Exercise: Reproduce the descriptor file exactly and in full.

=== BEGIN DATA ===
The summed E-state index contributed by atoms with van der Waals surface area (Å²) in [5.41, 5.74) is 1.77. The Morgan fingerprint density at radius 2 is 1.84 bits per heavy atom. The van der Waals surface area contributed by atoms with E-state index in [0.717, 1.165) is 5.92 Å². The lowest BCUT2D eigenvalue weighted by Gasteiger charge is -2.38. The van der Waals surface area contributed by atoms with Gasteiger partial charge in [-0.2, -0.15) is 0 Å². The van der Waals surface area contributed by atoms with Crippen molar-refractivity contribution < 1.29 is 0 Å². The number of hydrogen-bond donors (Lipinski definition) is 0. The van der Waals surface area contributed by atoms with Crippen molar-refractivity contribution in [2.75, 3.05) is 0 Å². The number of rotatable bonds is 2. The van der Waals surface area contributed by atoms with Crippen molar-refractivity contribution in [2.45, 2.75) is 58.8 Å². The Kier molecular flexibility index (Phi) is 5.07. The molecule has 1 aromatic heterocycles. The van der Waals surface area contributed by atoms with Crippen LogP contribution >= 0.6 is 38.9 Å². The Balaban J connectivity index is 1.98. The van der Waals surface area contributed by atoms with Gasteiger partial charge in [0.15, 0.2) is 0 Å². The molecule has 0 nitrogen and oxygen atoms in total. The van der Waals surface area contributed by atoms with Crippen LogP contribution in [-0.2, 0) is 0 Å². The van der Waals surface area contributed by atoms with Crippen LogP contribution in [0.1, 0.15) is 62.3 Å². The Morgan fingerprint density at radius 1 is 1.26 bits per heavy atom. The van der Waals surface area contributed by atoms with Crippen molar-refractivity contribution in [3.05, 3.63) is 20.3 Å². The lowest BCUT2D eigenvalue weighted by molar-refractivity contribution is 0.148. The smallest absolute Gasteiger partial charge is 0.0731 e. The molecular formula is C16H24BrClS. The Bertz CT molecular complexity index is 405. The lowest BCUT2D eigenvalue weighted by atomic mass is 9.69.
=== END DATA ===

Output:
The summed E-state index contributed by atoms with van der Waals surface area (Å²) in [5.41, 5.74) is 1.77. The Morgan fingerprint density at radius 2 is 1.84 bits per heavy atom. The van der Waals surface area contributed by atoms with E-state index in [0.717, 1.165) is 5.92 Å². The lowest BCUT2D eigenvalue weighted by Gasteiger charge is -2.38. The van der Waals surface area contributed by atoms with Gasteiger partial charge in [-0.2, -0.15) is 0 Å². The van der Waals surface area contributed by atoms with Crippen molar-refractivity contribution < 1.29 is 0 Å². The number of hydrogen-bond donors (Lipinski definition) is 0. The van der Waals surface area contributed by atoms with Crippen molar-refractivity contribution in [2.75, 3.05) is 0 Å². The number of rotatable bonds is 2. The van der Waals surface area contributed by atoms with Crippen molar-refractivity contribution in [2.45, 2.75) is 58.8 Å². The Kier molecular flexibility index (Phi) is 5.07. The molecule has 1 aromatic heterocycles. The van der Waals surface area contributed by atoms with Crippen LogP contribution >= 0.6 is 38.9 Å². The Balaban J connectivity index is 1.98. The van der Waals surface area contributed by atoms with Gasteiger partial charge in [0.15, 0.2) is 0 Å². The molecule has 0 nitrogen and oxygen atoms in total. The van der Waals surface area contributed by atoms with Crippen LogP contribution in [-0.2, 0) is 0 Å². The van der Waals surface area contributed by atoms with Crippen LogP contribution in [0.1, 0.15) is 62.3 Å². The Morgan fingerprint density at radius 1 is 1.26 bits per heavy atom. The van der Waals surface area contributed by atoms with Crippen molar-refractivity contribution in [3.05, 3.63) is 20.3 Å². The lowest BCUT2D eigenvalue weighted by molar-refractivity contribution is 0.148. The smallest absolute Gasteiger partial charge is 0.0731 e. The molecular formula is C16H24BrClS. The Bertz CT molecular complexity index is 405. The lowest BCUT2D eigenvalue weighted by atomic mass is 9.69.